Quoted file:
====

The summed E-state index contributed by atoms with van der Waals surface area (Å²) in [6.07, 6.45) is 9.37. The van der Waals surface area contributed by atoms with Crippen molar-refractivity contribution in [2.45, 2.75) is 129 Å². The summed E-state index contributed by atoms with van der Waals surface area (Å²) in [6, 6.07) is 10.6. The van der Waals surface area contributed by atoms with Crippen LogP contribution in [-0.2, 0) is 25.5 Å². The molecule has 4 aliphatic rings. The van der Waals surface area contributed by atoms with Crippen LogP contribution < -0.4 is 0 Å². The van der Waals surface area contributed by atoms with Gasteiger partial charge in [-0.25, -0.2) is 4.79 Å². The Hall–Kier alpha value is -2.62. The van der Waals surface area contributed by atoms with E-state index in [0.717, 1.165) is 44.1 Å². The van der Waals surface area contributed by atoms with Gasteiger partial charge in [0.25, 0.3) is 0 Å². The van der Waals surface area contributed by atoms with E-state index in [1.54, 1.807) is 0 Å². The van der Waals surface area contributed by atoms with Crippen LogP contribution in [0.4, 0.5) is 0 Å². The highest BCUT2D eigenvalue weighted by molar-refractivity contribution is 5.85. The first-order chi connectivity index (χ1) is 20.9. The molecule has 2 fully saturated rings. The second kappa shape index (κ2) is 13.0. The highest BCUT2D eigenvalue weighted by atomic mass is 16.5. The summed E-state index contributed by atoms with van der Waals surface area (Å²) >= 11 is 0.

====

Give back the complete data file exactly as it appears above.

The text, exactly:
The summed E-state index contributed by atoms with van der Waals surface area (Å²) in [6.07, 6.45) is 9.37. The van der Waals surface area contributed by atoms with Crippen molar-refractivity contribution in [2.45, 2.75) is 129 Å². The summed E-state index contributed by atoms with van der Waals surface area (Å²) in [6, 6.07) is 10.6. The van der Waals surface area contributed by atoms with Crippen LogP contribution in [-0.2, 0) is 25.5 Å². The molecule has 4 aliphatic rings. The van der Waals surface area contributed by atoms with Crippen LogP contribution < -0.4 is 0 Å². The van der Waals surface area contributed by atoms with Gasteiger partial charge in [-0.25, -0.2) is 4.79 Å². The Hall–Kier alpha value is -2.62. The van der Waals surface area contributed by atoms with E-state index in [0.717, 1.165) is 44.1 Å². The van der Waals surface area contributed by atoms with Gasteiger partial charge in [0.25, 0.3) is 0 Å². The van der Waals surface area contributed by atoms with E-state index in [1.54, 1.807) is 0 Å². The van der Waals surface area contributed by atoms with Crippen LogP contribution in [0.4, 0.5) is 0 Å². The highest BCUT2D eigenvalue weighted by molar-refractivity contribution is 5.85. The first-order chi connectivity index (χ1) is 20.9. The molecule has 2 fully saturated rings. The second kappa shape index (κ2) is 13.0. The highest BCUT2D eigenvalue weighted by atomic mass is 16.5. The summed E-state index contributed by atoms with van der Waals surface area (Å²) >= 11 is 0.